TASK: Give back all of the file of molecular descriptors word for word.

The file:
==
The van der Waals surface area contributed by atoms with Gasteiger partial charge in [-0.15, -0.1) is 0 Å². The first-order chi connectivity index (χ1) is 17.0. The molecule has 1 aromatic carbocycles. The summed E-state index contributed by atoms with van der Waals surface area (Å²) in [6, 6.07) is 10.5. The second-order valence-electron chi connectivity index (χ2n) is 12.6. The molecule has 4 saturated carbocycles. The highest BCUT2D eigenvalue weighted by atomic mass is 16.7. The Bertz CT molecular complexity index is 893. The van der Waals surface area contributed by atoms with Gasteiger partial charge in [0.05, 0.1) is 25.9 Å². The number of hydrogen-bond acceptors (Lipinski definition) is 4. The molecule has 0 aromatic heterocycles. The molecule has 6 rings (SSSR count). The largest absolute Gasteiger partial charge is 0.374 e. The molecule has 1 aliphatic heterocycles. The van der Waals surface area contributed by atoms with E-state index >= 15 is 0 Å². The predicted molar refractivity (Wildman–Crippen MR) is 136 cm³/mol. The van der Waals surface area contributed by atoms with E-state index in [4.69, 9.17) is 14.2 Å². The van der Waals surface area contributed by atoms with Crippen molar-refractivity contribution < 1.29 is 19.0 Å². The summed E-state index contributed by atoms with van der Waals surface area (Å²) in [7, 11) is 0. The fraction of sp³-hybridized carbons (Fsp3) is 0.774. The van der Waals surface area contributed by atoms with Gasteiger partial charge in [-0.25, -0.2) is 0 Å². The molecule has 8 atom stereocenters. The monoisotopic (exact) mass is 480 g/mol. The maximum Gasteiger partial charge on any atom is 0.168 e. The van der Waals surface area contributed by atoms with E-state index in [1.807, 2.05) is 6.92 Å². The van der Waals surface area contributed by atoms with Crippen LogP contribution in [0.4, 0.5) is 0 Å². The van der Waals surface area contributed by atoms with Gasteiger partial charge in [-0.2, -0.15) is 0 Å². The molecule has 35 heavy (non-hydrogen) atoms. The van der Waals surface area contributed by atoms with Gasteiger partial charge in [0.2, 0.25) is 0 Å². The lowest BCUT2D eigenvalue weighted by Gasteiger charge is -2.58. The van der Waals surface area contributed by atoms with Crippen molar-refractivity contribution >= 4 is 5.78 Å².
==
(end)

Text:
The van der Waals surface area contributed by atoms with Gasteiger partial charge in [-0.15, -0.1) is 0 Å². The first-order chi connectivity index (χ1) is 17.0. The molecule has 1 aromatic carbocycles. The summed E-state index contributed by atoms with van der Waals surface area (Å²) in [6, 6.07) is 10.5. The second-order valence-electron chi connectivity index (χ2n) is 12.6. The molecule has 4 saturated carbocycles. The highest BCUT2D eigenvalue weighted by atomic mass is 16.7. The Bertz CT molecular complexity index is 893. The van der Waals surface area contributed by atoms with Gasteiger partial charge in [0.05, 0.1) is 25.9 Å². The number of hydrogen-bond acceptors (Lipinski definition) is 4. The molecule has 0 aromatic heterocycles. The molecule has 6 rings (SSSR count). The largest absolute Gasteiger partial charge is 0.374 e. The molecule has 1 aliphatic heterocycles. The van der Waals surface area contributed by atoms with E-state index >= 15 is 0 Å². The predicted molar refractivity (Wildman–Crippen MR) is 136 cm³/mol. The van der Waals surface area contributed by atoms with E-state index in [4.69, 9.17) is 14.2 Å². The van der Waals surface area contributed by atoms with Crippen molar-refractivity contribution < 1.29 is 19.0 Å². The summed E-state index contributed by atoms with van der Waals surface area (Å²) in [7, 11) is 0. The fraction of sp³-hybridized carbons (Fsp3) is 0.774. The van der Waals surface area contributed by atoms with Gasteiger partial charge in [-0.25, -0.2) is 0 Å². The molecule has 8 atom stereocenters. The monoisotopic (exact) mass is 480 g/mol. The maximum Gasteiger partial charge on any atom is 0.168 e. The van der Waals surface area contributed by atoms with E-state index in [1.807, 2.05) is 6.92 Å². The van der Waals surface area contributed by atoms with Crippen LogP contribution in [0.4, 0.5) is 0 Å². The van der Waals surface area contributed by atoms with Gasteiger partial charge in [-0.2, -0.15) is 0 Å². The molecule has 35 heavy (non-hydrogen) atoms. The van der Waals surface area contributed by atoms with Gasteiger partial charge in [0.2, 0.25) is 0 Å². The lowest BCUT2D eigenvalue weighted by Gasteiger charge is -2.58. The van der Waals surface area contributed by atoms with Crippen molar-refractivity contribution >= 4 is 5.78 Å².